By Lisa Nyanhongo
THE Senate Thursday strongly recommended that the law banning corporal punishment for children should be repelled as it has rendered them totally indisciplined.
Senators concurred since the practice was outlawed, children have become so wayward they wantonly engage in drugs and frequently abscond school.
One senator left the house in stiches when she suggested children nolonger even care to bath because they lack canning.
Beitbridge senator Tambudzani Mohadi said dealing with the scourge has become a huge challenge.
“I come from Matabeleland South where we have border areas like Plumtree and Beitbridge, children do not even know what schools are because of drugs. They are always high on drugs,” Mohadi said.
“It is said that there are drugs that are called mutoriro, musombodhiya and mbanje. They will be idle for a long time while intoxicated. Even if they are to go to school, teachers always face difficulties trying to get them to be attentive in class. They are not healthy because of these drugs. Every time they take the drugs, they forget that they are supposed to take a bath, eat, and dress in clean clothes,” she said.
“They do not stay on the job because of the influence of these drugs. Today’s future consists of drunkards who do not even know where they reside; They do not even know what they are doing when they are drunk.The problem is that at times when you report the drug peddlers to our law enforcement officers, in other instances are paid in a corrupt manner and our efforts go unnoticed.”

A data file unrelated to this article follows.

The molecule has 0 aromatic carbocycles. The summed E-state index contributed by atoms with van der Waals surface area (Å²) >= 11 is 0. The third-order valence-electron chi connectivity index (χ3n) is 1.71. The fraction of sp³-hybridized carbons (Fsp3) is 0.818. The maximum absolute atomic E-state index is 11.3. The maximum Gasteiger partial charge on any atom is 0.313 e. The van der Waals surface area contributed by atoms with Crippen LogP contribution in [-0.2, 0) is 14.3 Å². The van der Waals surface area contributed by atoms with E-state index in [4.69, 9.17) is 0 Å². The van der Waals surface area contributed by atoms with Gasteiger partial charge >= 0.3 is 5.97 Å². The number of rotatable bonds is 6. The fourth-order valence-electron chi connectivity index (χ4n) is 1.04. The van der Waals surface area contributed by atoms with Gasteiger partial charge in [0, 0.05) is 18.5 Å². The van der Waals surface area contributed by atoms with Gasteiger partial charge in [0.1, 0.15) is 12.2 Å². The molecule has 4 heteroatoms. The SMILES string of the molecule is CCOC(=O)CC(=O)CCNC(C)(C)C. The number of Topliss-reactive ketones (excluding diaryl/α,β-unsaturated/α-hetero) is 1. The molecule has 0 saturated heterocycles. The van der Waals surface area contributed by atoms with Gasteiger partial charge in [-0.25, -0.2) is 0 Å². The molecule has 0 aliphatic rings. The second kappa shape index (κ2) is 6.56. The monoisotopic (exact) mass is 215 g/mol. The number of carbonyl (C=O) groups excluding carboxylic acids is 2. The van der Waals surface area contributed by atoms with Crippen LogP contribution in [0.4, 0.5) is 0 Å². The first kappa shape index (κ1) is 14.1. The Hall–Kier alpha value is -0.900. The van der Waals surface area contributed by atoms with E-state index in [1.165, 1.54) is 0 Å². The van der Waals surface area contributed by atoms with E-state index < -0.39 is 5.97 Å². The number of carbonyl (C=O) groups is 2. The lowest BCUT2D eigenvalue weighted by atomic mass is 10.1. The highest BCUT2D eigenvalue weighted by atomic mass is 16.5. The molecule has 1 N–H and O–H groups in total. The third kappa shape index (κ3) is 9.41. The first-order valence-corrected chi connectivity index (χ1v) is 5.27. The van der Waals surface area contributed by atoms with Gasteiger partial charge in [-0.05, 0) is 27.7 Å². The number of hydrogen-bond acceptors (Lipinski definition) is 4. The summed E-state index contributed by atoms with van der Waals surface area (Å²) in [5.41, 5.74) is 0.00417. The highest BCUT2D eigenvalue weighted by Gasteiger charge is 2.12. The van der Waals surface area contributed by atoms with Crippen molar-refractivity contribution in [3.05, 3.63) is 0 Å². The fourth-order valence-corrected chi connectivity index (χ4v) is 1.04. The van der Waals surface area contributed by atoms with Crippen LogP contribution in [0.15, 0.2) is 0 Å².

Senator Chief Chikwaka said the only way to solve this problem was to revert back corporal punishment.
The High Court banned corporal punishment in 2017.
“A nation without laws, a nation without culture is not a nation. I am appealing that we go back to the drawing board, to our culture and ensure that we discipline our children so that they know that taking or abuse of drugs destroys the nation.”
President Emmerson Mnangagwa recently launched an anti-drug abuse campaign as use of hallucinogens continues to rise in the country especially in the ghettos.